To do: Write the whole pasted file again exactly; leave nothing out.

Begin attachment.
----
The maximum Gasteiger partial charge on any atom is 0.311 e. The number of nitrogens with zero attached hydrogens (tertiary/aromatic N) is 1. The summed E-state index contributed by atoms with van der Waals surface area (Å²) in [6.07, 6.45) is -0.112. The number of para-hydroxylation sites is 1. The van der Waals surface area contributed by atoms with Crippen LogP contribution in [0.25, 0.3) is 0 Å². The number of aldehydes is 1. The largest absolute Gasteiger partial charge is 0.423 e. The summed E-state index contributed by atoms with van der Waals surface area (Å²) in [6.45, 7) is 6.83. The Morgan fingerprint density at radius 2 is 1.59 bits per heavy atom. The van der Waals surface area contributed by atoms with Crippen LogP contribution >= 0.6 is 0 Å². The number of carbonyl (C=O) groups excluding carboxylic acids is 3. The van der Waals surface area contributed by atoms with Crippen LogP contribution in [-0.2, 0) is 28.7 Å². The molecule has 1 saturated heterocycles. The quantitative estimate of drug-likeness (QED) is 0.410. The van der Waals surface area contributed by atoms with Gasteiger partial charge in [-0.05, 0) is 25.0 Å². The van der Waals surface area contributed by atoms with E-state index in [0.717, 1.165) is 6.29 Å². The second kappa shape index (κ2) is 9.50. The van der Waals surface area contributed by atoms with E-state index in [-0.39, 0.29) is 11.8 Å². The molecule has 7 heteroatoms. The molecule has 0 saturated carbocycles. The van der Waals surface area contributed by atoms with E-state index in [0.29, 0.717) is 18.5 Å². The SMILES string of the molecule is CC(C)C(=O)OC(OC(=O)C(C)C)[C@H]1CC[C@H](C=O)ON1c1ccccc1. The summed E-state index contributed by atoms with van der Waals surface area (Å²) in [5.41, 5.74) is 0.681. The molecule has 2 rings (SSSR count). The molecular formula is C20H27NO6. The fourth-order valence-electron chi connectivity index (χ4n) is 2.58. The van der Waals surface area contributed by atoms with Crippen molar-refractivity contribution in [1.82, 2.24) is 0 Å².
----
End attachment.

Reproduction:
The maximum Gasteiger partial charge on any atom is 0.311 e. The number of nitrogens with zero attached hydrogens (tertiary/aromatic N) is 1. The summed E-state index contributed by atoms with van der Waals surface area (Å²) in [6.07, 6.45) is -0.112. The number of para-hydroxylation sites is 1. The van der Waals surface area contributed by atoms with Crippen LogP contribution in [0.25, 0.3) is 0 Å². The number of aldehydes is 1. The largest absolute Gasteiger partial charge is 0.423 e. The summed E-state index contributed by atoms with van der Waals surface area (Å²) in [6.45, 7) is 6.83. The Morgan fingerprint density at radius 2 is 1.59 bits per heavy atom. The van der Waals surface area contributed by atoms with Crippen LogP contribution >= 0.6 is 0 Å². The number of carbonyl (C=O) groups excluding carboxylic acids is 3. The van der Waals surface area contributed by atoms with Crippen LogP contribution in [-0.2, 0) is 28.7 Å². The molecule has 1 saturated heterocycles. The quantitative estimate of drug-likeness (QED) is 0.410. The van der Waals surface area contributed by atoms with Gasteiger partial charge in [-0.05, 0) is 25.0 Å². The van der Waals surface area contributed by atoms with E-state index in [0.717, 1.165) is 6.29 Å². The second kappa shape index (κ2) is 9.50. The van der Waals surface area contributed by atoms with E-state index in [-0.39, 0.29) is 11.8 Å². The molecule has 7 heteroatoms. The molecule has 0 saturated carbocycles. The van der Waals surface area contributed by atoms with E-state index in [0.29, 0.717) is 18.5 Å². The SMILES string of the molecule is CC(C)C(=O)OC(OC(=O)C(C)C)[C@H]1CC[C@H](C=O)ON1c1ccccc1. The summed E-state index contributed by atoms with van der Waals surface area (Å²) in [5.41, 5.74) is 0.681. The molecule has 2 rings (SSSR count). The molecular formula is C20H27NO6. The fourth-order valence-electron chi connectivity index (χ4n) is 2.58. The van der Waals surface area contributed by atoms with Crippen molar-refractivity contribution in [1.82, 2.24) is 0 Å².